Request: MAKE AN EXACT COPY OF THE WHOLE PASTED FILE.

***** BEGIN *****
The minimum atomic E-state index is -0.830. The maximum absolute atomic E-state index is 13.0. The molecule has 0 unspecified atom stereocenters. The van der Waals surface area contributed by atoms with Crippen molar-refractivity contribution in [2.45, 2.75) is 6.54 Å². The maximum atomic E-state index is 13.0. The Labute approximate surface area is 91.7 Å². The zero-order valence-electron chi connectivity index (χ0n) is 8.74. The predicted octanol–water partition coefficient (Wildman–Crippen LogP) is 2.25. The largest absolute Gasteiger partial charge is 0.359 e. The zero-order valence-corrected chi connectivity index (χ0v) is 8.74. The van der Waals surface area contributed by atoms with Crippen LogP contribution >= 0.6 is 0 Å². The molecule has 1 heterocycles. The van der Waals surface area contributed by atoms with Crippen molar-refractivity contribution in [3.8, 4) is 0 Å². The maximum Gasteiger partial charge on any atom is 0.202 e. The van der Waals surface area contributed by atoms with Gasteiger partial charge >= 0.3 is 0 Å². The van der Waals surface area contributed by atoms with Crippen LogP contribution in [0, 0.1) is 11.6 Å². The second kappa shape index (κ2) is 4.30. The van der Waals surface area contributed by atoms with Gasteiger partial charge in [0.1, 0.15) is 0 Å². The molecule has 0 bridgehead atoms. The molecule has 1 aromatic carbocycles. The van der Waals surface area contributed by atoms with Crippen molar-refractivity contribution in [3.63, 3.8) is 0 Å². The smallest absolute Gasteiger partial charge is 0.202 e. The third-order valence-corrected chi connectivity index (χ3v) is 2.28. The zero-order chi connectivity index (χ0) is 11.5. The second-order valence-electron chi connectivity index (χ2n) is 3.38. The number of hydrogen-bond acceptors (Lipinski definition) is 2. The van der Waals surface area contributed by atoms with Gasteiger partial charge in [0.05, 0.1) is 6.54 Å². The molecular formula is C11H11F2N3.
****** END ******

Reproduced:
The minimum atomic E-state index is -0.830. The maximum absolute atomic E-state index is 13.0. The molecule has 0 unspecified atom stereocenters. The van der Waals surface area contributed by atoms with Crippen molar-refractivity contribution in [2.45, 2.75) is 6.54 Å². The maximum atomic E-state index is 13.0. The Labute approximate surface area is 91.7 Å². The zero-order valence-electron chi connectivity index (χ0n) is 8.74. The predicted octanol–water partition coefficient (Wildman–Crippen LogP) is 2.25. The largest absolute Gasteiger partial charge is 0.359 e. The zero-order valence-corrected chi connectivity index (χ0v) is 8.74. The van der Waals surface area contributed by atoms with Crippen LogP contribution >= 0.6 is 0 Å². The molecule has 1 heterocycles. The van der Waals surface area contributed by atoms with Crippen molar-refractivity contribution in [3.8, 4) is 0 Å². The maximum Gasteiger partial charge on any atom is 0.202 e. The van der Waals surface area contributed by atoms with Gasteiger partial charge >= 0.3 is 0 Å². The van der Waals surface area contributed by atoms with Crippen LogP contribution in [0, 0.1) is 11.6 Å². The second kappa shape index (κ2) is 4.30. The van der Waals surface area contributed by atoms with Gasteiger partial charge in [0.1, 0.15) is 0 Å². The molecule has 0 bridgehead atoms. The molecule has 1 aromatic carbocycles. The van der Waals surface area contributed by atoms with Crippen molar-refractivity contribution in [3.63, 3.8) is 0 Å². The smallest absolute Gasteiger partial charge is 0.202 e. The third-order valence-corrected chi connectivity index (χ3v) is 2.28. The zero-order chi connectivity index (χ0) is 11.5. The second-order valence-electron chi connectivity index (χ2n) is 3.38. The number of hydrogen-bond acceptors (Lipinski definition) is 2. The van der Waals surface area contributed by atoms with Gasteiger partial charge in [0.05, 0.1) is 6.54 Å². The molecular formula is C11H11F2N3.